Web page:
Since you can play short, medium, and long campaigns, you can always choose the variant which is best suited to your time-table. If you play 2-player coop, the game will take slightly longer because you will have to discuss with your coop partner. But this is part of the fun!
The game is well suited for new players as well as for veterans of the Leader series. New players will have to get accustomed to the game system, but because the game includes introductory difficulty levels and various means of shortening a Campaign, it is very newbie-friendly – and still very challenging and demanding!
Learning the rules by playing the Iraq 1991 Campaign is a very good introduction to the game system… but because of the variety each time you set up a new game, beating Saddam can be a tough nut even for a veteran player.
Hornet Leader combines a good playability with tactical and strategical challenges and very tough decision-making which is quite the perfect combination for a wargame.
Extremely high. The game offers an almost endless amount of combinations between various aircraft types, pilots, skill levels, targets, events, so that each Campaign will play differently. Many elements are randomized and you never have a static “standard setup”, so you can experiment with all kinds of combinations until the end of your days.
If you have a friend who also enjoys air warfare games, you could play cooperatively in addition to playing Solitaire – which will double the variety and the fun.
Well, Hornet Leader – Carrier Air Operations doesn’t re-invent the wheel, but it is the enhanced re-launch of an old series and it brings a fresh modern design, stylish artwork, and an astonishing production quality to the gaming table. The overall game mechanics are known from the old GMT classics with improvements or changes here and there, but the overall look-and-feel of the game is fresh and delightful.
Unpacking the heavy box, touching the thick glossy counters, studying the colorful maps, sheets, and cards feels very much 2010ish.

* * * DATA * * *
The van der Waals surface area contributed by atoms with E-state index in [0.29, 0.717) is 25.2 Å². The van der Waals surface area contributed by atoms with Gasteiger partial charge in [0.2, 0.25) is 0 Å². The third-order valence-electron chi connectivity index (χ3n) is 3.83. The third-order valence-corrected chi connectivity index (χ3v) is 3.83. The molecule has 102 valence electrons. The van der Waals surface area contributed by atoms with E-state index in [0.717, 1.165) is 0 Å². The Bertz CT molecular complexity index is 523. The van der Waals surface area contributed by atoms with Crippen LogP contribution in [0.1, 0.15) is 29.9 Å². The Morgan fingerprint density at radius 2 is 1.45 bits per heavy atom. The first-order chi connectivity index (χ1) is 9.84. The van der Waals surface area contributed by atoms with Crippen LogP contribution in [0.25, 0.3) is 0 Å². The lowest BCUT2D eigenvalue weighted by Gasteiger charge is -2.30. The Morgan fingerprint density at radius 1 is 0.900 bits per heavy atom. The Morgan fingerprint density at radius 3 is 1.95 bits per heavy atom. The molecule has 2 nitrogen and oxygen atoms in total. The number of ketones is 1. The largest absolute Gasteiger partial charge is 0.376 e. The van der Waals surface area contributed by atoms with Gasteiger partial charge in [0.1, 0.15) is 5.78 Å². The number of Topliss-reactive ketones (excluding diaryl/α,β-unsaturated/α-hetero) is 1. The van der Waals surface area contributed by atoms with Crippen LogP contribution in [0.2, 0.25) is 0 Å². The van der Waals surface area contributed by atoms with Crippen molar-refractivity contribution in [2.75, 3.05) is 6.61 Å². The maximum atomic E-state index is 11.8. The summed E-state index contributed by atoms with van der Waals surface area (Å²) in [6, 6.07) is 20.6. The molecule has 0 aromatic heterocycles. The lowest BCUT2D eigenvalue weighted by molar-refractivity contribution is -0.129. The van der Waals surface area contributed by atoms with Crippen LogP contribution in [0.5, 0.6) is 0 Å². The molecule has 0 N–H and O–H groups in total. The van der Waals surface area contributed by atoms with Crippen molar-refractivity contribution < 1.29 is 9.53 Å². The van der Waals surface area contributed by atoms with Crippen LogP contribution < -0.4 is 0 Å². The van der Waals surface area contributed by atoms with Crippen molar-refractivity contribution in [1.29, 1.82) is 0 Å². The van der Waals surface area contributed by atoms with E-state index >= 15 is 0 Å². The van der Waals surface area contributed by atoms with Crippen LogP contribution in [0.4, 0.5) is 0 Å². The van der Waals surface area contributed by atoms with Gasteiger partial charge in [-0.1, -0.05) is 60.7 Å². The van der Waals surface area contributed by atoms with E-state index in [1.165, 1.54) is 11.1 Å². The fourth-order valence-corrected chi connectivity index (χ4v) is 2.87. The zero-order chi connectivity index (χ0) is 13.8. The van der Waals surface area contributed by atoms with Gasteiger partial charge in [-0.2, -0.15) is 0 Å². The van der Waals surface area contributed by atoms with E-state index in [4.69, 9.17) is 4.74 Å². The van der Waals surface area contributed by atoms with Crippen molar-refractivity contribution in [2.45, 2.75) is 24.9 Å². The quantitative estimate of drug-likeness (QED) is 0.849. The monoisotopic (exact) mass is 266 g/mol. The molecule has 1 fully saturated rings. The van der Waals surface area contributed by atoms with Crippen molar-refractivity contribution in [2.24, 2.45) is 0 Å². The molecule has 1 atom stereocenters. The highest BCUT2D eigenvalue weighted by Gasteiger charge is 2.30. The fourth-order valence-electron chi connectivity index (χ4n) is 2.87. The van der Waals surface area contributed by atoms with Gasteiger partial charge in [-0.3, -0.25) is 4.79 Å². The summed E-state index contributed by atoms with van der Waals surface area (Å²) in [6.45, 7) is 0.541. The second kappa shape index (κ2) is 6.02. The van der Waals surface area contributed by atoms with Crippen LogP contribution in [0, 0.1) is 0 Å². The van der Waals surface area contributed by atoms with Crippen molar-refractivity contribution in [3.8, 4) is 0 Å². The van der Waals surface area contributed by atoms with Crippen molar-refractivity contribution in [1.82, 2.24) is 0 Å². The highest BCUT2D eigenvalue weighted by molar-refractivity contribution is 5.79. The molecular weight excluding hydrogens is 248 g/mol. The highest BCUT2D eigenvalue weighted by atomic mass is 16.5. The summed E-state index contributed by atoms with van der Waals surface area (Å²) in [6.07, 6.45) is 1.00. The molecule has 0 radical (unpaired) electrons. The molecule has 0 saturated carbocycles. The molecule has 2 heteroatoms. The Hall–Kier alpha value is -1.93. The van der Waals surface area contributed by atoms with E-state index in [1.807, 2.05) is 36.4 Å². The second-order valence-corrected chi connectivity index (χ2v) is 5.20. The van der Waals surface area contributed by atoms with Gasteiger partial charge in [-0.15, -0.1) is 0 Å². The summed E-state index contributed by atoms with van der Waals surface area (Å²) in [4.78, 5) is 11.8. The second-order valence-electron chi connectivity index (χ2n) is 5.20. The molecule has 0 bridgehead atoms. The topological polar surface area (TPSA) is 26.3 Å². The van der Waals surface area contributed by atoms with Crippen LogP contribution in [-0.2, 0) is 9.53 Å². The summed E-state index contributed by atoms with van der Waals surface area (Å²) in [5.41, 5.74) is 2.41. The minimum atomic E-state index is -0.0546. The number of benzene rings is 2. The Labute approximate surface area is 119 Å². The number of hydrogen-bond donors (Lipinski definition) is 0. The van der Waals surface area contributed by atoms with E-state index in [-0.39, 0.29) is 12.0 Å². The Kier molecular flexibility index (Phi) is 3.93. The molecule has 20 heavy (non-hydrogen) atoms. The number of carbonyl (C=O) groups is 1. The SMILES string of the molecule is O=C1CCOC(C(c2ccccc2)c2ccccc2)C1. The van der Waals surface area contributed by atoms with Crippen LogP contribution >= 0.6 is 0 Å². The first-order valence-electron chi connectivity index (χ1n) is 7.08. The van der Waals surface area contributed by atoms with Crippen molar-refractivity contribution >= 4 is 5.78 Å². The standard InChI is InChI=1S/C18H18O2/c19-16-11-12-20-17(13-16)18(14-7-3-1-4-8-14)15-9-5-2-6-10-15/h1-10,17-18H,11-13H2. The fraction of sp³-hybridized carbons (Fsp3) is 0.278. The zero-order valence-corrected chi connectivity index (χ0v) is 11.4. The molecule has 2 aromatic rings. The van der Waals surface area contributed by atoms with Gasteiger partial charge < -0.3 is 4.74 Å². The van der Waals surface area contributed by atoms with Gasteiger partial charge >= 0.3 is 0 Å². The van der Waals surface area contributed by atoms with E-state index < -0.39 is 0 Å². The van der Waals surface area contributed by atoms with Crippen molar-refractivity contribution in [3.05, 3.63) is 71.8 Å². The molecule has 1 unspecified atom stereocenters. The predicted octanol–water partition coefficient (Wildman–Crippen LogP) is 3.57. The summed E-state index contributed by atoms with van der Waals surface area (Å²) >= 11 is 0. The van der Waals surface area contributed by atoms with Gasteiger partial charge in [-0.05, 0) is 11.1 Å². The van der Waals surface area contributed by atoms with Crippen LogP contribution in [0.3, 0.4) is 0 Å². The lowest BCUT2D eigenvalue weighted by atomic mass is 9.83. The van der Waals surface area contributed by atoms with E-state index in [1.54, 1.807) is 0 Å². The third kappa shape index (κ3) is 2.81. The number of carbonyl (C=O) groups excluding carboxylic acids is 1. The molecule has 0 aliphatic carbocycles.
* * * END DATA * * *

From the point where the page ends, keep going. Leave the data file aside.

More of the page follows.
If you know one of the other or classic Leader series games, you will feel at home immediately, so this certainly isn’t a “never seen before” game system, but it does its job of re-introducing an old series into a new decade and to new players in a very convincing way. I’m sure it will attract new players as well as veterans by the sheer amount of stuff contained in the game box.
The box design is very attractive and even appealing to non-gamers (or video game players who never thought of playing a board game before). I learned this at the customs office where our game was held for a week. When I unboxed the package, the customs officer couldn’t believe that this was a card/board game and studied the box with genuine interest, highly fascinated by the modern design. His comment was “Wow, this is a board game? Really?”
While the game design itself isn’t entirely new, I’m convinced that Dan Verssen will attract a new, young target group who will find this game system very innovative and fresh because they never played the old Leader games in the 1990s. And we always need fresh blood for the wargaming hobby, so that’s a good thing.
In addition, there are tons of Solitaire games on the market, but very few cooperative games, so this is a market niche. Since coop games are becoming more and more popular in other media (especially in video games), we are convinced that the game could also attract (video) gamers with love for cooperative gameplay.
The new Hornet Leader isn’t as complex as the old Thunderbolt / Apache Leader (which included another level of strategical ground warfare and separate rules for Seconday Missions), but it is still simulative in the depiction of various aircraft types, munitions, and pilot behavior and individual abilities. Sure, some things had to be abstracted for gameplay purposes, but if you are interested in air-to-air and air-to-ground combat, you will certainly recognize how well the different aircraft are represented in the game. You learn a lot about ammunition and of planning air strike missions.
The simulation value could have been enhanced if the rulebook would include information about the enemy aircraft and sites in addition to the information about the friendly aircraft. Nevertheless, you get a good impression of how dangerous a SAM site is to your lightly armored aircraft.
You could always put more detail, more accuracy, more aspects you have to take into account into a game system, but I think Dan Verssen found a good balance between simulative aspects and a smooth gameplay.
The stats and special abilities of various aircraft and sites are well-thought out (as you can read in his designers notes on his website), but you are not forced to struggle with endless lists and calculations while playing the game. Hornet Leader is less simulative than Thunderbolt / Apache Leader which was slightly more complex regarding ammunition types and enemy units, but simulative enough to please any fan of contemporary air combat.
The game doesn’t simulate “flying your aircraft” (no barrel rolls or tight turns here…), but does a great job of simulating the operational level of commanding a fighter squadron and planning missions against enemy ground installations and air units.